When I came out to Los Angeles from New York to pursue a career in acting, I was dirt poor. I mean, so poor that when the earthquake of 1994 hit, I couldn't buy a gallon of water. I'd been drinking it out the tap (don't look at me like that. That's how we do it in NYC!) until somebody told me that LA water was the worse there was. And LA water after an earthquake is nothing short of poison. I couldn't scrape together enough money from the couch to even buy a no-frills distilled brand of H2O, so I resigned myself to boiling a pot-full of agua on my rickety fire- hazard- of -a hot -plate, 'cause the room I was shackin' in didn't come with a kitchen. Or a closet. Or a bathtub, for that matter. But no matter. As long as I had some heat, I could burn. And burn I did. I fried chicken, stewed lentils (a bag cost a whopping .79 cents and it could feed you for a week!) Anything that required the use of an oven was not an option (I don't like what microwaves do to food). Nothing would stop me from making good food. Most meals centered around the old college staple: Ramen Noodles. Did you know that you can put almost anything in Ramen Noodles? Cut up some onions, a can of tuna and a dash of salt and pepper and you got something resembling a tuna casserole. Veggies are cheap enough (and healthy too!) and, with a few lesser cuts from the chicken (backs are cheapest), you've got just enough protein to make a full-fledged meal. When I had a little left over from paying the rent on my $314.50 apartment, I splurged and took myself out to a meal. But I couldn't go far, 'cause I didn't own a car. No sweat in any other urban metropolis, but in Los Angeles, it's virtually impossible to get from one end of town to the other without a car and not spending the whole light of day doing it. But I let nothing get in my way of my pursuit of Good Food. It's true then. It is true now. It will be true always.
Thursday, June 23, 2011
Monday, June 13, 2011
Please forgive my extended absence-- I was down for the count with a bout of bronchitis, but...I'm back! Right before I found myself in the emergency room, I shot my scenes for the upcoming movie, PREDISPOSED, with Jesse Eisenberg, Melissa Leo and Tracey Morgan. SO FUN! PREDISPOSED is the story of a musical prodigy (Jesse) whose having, uh, a very bad-good day. Won't say much more than that. You'll have to just go and see the movie!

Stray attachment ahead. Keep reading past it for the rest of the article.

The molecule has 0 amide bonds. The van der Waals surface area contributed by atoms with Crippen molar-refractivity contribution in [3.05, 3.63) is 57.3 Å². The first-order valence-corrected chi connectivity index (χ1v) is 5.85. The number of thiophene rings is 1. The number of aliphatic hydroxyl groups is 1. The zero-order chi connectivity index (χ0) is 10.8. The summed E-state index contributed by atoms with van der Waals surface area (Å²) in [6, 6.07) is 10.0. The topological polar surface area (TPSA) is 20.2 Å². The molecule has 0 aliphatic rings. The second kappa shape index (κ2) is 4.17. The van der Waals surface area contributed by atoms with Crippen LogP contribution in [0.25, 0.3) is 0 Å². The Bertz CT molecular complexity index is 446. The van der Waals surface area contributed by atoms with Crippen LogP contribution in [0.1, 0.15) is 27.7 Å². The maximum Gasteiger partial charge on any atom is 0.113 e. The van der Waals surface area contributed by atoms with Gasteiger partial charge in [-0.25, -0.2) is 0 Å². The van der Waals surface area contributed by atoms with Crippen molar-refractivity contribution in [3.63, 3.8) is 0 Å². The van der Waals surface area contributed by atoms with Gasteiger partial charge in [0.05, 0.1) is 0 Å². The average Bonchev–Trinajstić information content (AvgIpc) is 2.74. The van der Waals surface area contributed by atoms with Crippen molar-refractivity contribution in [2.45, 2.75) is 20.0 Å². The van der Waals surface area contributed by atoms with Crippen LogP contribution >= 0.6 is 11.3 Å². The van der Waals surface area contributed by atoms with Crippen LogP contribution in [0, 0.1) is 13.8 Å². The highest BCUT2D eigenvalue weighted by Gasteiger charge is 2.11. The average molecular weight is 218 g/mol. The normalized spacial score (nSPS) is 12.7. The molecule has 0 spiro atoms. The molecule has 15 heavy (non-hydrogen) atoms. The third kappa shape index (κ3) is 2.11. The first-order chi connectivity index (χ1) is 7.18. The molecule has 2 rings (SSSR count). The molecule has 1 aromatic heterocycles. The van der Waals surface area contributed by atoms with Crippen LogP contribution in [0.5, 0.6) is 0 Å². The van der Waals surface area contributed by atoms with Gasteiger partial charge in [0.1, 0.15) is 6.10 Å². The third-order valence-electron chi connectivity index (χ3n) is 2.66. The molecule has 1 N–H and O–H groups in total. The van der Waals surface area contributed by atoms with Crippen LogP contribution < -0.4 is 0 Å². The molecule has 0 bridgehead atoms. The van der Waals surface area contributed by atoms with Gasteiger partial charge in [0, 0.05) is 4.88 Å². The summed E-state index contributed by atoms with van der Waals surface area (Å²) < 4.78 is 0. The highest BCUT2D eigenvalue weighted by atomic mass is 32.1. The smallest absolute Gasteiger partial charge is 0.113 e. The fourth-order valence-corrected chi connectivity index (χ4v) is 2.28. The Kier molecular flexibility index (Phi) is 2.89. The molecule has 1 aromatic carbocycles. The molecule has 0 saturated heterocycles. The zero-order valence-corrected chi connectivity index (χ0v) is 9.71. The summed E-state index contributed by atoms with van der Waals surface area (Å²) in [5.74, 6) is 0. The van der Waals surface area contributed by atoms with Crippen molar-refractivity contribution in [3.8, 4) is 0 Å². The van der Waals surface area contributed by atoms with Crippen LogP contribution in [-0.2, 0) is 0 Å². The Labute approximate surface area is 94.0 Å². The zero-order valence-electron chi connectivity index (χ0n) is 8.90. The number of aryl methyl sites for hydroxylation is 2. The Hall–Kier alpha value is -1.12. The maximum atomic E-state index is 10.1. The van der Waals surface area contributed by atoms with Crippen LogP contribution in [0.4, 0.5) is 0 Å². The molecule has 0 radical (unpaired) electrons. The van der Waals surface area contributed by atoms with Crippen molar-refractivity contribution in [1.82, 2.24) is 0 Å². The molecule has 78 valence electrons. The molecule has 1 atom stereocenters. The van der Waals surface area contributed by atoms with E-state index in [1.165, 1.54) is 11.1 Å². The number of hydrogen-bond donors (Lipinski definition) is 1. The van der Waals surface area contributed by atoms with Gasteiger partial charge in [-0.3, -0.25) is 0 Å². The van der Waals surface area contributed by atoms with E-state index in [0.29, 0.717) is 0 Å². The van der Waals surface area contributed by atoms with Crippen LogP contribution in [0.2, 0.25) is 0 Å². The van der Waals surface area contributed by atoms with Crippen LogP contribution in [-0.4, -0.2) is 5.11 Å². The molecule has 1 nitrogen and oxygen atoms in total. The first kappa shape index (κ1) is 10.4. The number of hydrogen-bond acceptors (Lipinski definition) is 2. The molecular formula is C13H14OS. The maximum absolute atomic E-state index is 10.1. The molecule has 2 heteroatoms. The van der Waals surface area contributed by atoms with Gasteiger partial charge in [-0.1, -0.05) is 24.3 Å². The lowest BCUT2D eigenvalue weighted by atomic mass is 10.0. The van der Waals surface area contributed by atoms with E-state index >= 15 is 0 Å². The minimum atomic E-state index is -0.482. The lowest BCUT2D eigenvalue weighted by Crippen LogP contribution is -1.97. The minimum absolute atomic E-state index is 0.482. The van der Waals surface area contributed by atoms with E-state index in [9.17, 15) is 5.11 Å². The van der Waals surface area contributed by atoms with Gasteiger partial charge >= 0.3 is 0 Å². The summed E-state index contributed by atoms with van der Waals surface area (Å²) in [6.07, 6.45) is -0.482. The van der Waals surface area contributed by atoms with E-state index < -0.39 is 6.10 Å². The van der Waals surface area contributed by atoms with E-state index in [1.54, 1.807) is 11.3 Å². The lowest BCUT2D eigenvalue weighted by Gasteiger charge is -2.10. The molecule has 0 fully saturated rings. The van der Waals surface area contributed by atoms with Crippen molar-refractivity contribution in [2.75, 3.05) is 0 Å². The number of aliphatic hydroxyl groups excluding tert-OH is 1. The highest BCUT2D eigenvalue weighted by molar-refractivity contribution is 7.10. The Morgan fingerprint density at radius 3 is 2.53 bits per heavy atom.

While I was flat on my back, I had a lot of time to think: about acting, specifically. The truth is, I love what I do and I marvel everyday about the fact that I'm able to make a living doing what I love. This fact is not lost on me-- not even for a second-- and I am so grateful for the opportunities that come my way. What I have noticed, though, is that work begets work and acting-- well, acting is a bit like baseball...
First, like most sports, it takes an inordinate amount of practice (in the form of acting lessons, rehearsals) to perfect your craft. Just like a baseball player (or anyone in sports for that matter), lotsa TIME is put in WELL BEFORE you see the player get up to bat. And then there's the waiting. Lotsa waiting in baseball and even more, sometimes, in the acting profession! How long do you have to wait to get your "turn"? How about when you get to bat? How many auditions (in the case of baseball, how many times do you have to swing) before your ball actually connects with the bat and you get a base hit! And you get the job! Sometimes your "hit" will land you to first base, maybe second. And sometimes-- ah, sometimes-- you hit a HOMERUN! Then it's time to run, run, run as fast as you can-- the door is open--and the opportunity for you to win (and bring all your friends who have been hanging on second and third base) to come on home, too! WOW! What a feeling!
But so much of it is waiting. Even when you book a job, you're waiting! Waiting on set. For your hair to get done. For your make-up to be applied. And, ah, yes, there are THE LIGHTS! Those little lights have to be angled just so by your friendly cinematographer so that the director can be sure to capture your performance...
Like baseball, PATIENCE is the name of the game in entertainment. But while you're waiting, make sure you're doing everything you can (practice!) so that when your time comes to hit a HOMERUN, you'll be sure to knock it out the park:)
XO Tanya :)